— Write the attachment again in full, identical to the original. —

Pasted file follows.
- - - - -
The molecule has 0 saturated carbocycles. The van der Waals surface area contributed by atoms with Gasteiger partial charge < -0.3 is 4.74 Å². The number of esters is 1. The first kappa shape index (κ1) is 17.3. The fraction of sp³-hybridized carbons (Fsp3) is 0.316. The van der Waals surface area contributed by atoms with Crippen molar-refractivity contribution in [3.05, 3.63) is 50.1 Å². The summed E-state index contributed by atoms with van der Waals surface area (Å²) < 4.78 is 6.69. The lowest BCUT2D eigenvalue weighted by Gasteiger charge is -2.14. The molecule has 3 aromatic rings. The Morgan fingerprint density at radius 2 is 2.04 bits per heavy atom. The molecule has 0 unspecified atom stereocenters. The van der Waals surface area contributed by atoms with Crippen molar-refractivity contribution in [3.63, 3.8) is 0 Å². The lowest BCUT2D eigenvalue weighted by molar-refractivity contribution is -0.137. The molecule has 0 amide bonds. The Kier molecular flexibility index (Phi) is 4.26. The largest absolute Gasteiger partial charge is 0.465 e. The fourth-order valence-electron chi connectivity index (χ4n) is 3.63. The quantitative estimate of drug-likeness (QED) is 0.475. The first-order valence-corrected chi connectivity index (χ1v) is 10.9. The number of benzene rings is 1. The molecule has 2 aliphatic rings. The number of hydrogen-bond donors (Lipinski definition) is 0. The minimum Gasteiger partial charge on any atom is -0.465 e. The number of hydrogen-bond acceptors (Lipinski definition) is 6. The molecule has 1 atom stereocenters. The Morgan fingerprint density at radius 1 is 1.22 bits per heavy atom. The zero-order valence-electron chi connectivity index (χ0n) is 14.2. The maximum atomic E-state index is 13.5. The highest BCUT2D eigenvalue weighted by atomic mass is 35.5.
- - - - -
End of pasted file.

The molecule has 0 saturated carbocycles. The van der Waals surface area contributed by atoms with Gasteiger partial charge < -0.3 is 4.74 Å². The number of esters is 1. The first kappa shape index (κ1) is 17.3. The fraction of sp³-hybridized carbons (Fsp3) is 0.316. The van der Waals surface area contributed by atoms with Crippen molar-refractivity contribution in [3.05, 3.63) is 50.1 Å². The summed E-state index contributed by atoms with van der Waals surface area (Å²) < 4.78 is 6.69. The lowest BCUT2D eigenvalue weighted by Gasteiger charge is -2.14. The molecule has 3 aromatic rings. The Morgan fingerprint density at radius 2 is 2.04 bits per heavy atom. The molecule has 0 unspecified atom stereocenters. The van der Waals surface area contributed by atoms with Crippen molar-refractivity contribution in [3.63, 3.8) is 0 Å². The lowest BCUT2D eigenvalue weighted by molar-refractivity contribution is -0.137. The molecule has 0 amide bonds. The Kier molecular flexibility index (Phi) is 4.26. The largest absolute Gasteiger partial charge is 0.465 e. The fourth-order valence-electron chi connectivity index (χ4n) is 3.63. The quantitative estimate of drug-likeness (QED) is 0.475. The first-order valence-corrected chi connectivity index (χ1v) is 10.9. The number of benzene rings is 1. The molecule has 2 aliphatic rings. The number of hydrogen-bond donors (Lipinski definition) is 0. The minimum Gasteiger partial charge on any atom is -0.465 e. The number of hydrogen-bond acceptors (Lipinski definition) is 6. The molecule has 1 atom stereocenters. The Morgan fingerprint density at radius 1 is 1.22 bits per heavy atom. The zero-order valence-electron chi connectivity index (χ0n) is 14.2. The maximum atomic E-state index is 13.5. The highest BCUT2D eigenvalue weighted by atomic mass is 35.5.